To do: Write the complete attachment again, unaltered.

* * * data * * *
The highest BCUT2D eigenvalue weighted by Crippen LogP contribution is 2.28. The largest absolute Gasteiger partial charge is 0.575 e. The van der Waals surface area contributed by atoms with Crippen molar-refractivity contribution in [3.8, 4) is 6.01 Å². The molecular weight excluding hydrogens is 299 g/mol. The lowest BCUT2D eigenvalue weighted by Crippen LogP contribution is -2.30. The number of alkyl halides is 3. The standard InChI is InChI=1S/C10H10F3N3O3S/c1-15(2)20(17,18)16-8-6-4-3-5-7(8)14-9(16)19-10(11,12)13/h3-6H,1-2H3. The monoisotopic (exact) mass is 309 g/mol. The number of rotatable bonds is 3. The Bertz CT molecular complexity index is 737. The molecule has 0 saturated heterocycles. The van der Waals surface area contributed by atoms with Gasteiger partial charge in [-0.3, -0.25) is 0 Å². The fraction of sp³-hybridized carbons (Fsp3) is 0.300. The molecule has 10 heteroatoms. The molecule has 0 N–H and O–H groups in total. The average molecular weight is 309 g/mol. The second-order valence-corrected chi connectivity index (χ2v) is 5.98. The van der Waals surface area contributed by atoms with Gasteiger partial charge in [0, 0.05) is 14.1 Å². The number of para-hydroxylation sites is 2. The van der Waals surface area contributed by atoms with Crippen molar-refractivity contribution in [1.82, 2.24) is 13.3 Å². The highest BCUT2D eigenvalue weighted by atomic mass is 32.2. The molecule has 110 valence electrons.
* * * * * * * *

The highest BCUT2D eigenvalue weighted by Crippen LogP contribution is 2.28. The largest absolute Gasteiger partial charge is 0.575 e. The van der Waals surface area contributed by atoms with Crippen molar-refractivity contribution in [3.8, 4) is 6.01 Å². The molecular weight excluding hydrogens is 299 g/mol. The lowest BCUT2D eigenvalue weighted by Crippen LogP contribution is -2.30. The number of alkyl halides is 3. The standard InChI is InChI=1S/C10H10F3N3O3S/c1-15(2)20(17,18)16-8-6-4-3-5-7(8)14-9(16)19-10(11,12)13/h3-6H,1-2H3. The monoisotopic (exact) mass is 309 g/mol. The number of rotatable bonds is 3. The Bertz CT molecular complexity index is 737. The molecule has 0 saturated heterocycles. The van der Waals surface area contributed by atoms with Gasteiger partial charge in [-0.3, -0.25) is 0 Å². The fraction of sp³-hybridized carbons (Fsp3) is 0.300. The molecule has 10 heteroatoms. The molecule has 0 N–H and O–H groups in total. The average molecular weight is 309 g/mol. The second-order valence-corrected chi connectivity index (χ2v) is 5.98. The van der Waals surface area contributed by atoms with Gasteiger partial charge in [0, 0.05) is 14.1 Å². The number of para-hydroxylation sites is 2. The van der Waals surface area contributed by atoms with Crippen molar-refractivity contribution in [1.82, 2.24) is 13.3 Å². The highest BCUT2D eigenvalue weighted by atomic mass is 32.2. The molecule has 110 valence electrons.